Some could argue the start of modern civilization in Key West started on Caroline Street, between Duval and Whitehead streets, where a well in front of the Heritage House was one of the island's first sources of drinking water.
After the island was settled, the grande dame of Key West preservation, Miss Jessie Porter, would host such literary and entertainment greats as Tennessee Williams, Ernest Hemingway and actress Gloria Swanson in the Heritage House. Starting in 1945, poet Robert Frost spent 16 consecutive winters in the cottage behind the house, which now bears his name and is the site of an annual poetry competition and seminar.
Celebrities and writers have long stopped calling on the home, but thousands of visitors a year have kept coming to learn about the history of the home and Key West.
On Saturday, the Heritage House will close, as Peter Brawn is buying the home for $2 million plus $60,000 to purchase some of the home's historic contents. Brawn, who recently has purchased several historic properties in Old Town, is scheduled to close on the property on May 14, Porter family members said. The home will open for free tours today and Saturday, and an estate sale on Saturday.
Capt. George Carey built the original two-story Heritage House in 1834 and Jessie Porter saved it from destruction in 1934. The Heritage House was her home until her death in 1979.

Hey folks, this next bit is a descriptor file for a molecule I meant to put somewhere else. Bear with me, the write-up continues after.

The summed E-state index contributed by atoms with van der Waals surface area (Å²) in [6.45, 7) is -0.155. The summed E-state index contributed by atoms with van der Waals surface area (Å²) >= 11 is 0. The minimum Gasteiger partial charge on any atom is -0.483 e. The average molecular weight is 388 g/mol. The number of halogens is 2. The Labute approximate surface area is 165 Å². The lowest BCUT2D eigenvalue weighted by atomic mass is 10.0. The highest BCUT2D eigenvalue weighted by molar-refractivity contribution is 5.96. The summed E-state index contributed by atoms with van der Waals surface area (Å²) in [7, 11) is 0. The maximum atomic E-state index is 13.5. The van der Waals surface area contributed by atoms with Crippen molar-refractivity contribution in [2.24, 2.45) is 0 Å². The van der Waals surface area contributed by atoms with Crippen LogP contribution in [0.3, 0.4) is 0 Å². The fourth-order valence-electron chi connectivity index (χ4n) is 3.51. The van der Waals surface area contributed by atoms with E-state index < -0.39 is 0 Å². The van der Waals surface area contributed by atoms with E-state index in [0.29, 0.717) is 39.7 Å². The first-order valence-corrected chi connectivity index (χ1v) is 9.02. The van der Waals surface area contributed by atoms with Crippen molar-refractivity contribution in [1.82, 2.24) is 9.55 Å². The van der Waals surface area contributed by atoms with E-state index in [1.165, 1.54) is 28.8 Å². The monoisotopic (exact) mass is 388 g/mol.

Porter was instrumental in saving old homes in Key West and bought many wooden homes doomed for destruction. She restored the homes and inspired others to do the same, her surviving family members said.
Porter was the force behind the creation of the Old Island Restoration Foundation, which was born in her back garden in 1960.
The Porters have held onto the home and maintained it as a living museum for all things Key West.
"The story of Key West is told through our family and the story of our family is the story of Key West," said Porter Poirier, grandson of Jessie Porter.
The home, which was built by ship makers, has survived many a hurricane in the past 176 years. But the privately maintained museum just proved too costly for the Porter family, which has had to battle termites and the elements. Annual maintenance, repairs and other associated costs have added up to about $50,000 annually in recent years, the family said.
"It's bittersweet sadness mixed with relief," said Suzanne Campbell, Porter's granddaughter. "What's sad is this is the last family-owned and -operated museum."